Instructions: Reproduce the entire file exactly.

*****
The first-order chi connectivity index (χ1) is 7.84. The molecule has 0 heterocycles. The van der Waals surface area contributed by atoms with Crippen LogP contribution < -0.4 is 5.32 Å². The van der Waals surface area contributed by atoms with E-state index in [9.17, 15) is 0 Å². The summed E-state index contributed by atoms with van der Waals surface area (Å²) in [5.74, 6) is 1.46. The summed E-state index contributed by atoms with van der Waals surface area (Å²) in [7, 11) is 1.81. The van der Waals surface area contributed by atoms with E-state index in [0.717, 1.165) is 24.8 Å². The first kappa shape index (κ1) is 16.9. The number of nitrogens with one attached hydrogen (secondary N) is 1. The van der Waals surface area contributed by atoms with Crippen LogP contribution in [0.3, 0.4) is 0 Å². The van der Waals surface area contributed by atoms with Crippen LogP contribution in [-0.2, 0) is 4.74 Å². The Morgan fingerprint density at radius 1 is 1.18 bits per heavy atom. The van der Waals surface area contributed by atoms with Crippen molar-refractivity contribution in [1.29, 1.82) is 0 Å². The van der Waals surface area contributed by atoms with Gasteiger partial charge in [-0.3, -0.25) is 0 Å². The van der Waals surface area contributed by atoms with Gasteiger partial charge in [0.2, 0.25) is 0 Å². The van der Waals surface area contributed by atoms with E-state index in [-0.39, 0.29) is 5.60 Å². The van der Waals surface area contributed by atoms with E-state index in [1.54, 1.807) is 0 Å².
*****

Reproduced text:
The first-order chi connectivity index (χ1) is 7.84. The molecule has 0 heterocycles. The van der Waals surface area contributed by atoms with Crippen LogP contribution < -0.4 is 5.32 Å². The van der Waals surface area contributed by atoms with E-state index in [9.17, 15) is 0 Å². The summed E-state index contributed by atoms with van der Waals surface area (Å²) in [5.74, 6) is 1.46. The summed E-state index contributed by atoms with van der Waals surface area (Å²) in [7, 11) is 1.81. The van der Waals surface area contributed by atoms with E-state index in [0.717, 1.165) is 24.8 Å². The first kappa shape index (κ1) is 16.9. The number of nitrogens with one attached hydrogen (secondary N) is 1. The van der Waals surface area contributed by atoms with Crippen LogP contribution in [0.3, 0.4) is 0 Å². The van der Waals surface area contributed by atoms with Crippen LogP contribution in [-0.2, 0) is 4.74 Å². The Morgan fingerprint density at radius 1 is 1.18 bits per heavy atom. The van der Waals surface area contributed by atoms with Crippen molar-refractivity contribution in [1.29, 1.82) is 0 Å². The van der Waals surface area contributed by atoms with Gasteiger partial charge in [-0.3, -0.25) is 0 Å². The van der Waals surface area contributed by atoms with Gasteiger partial charge in [0.2, 0.25) is 0 Å². The van der Waals surface area contributed by atoms with E-state index in [-0.39, 0.29) is 5.60 Å². The van der Waals surface area contributed by atoms with E-state index in [1.54, 1.807) is 0 Å².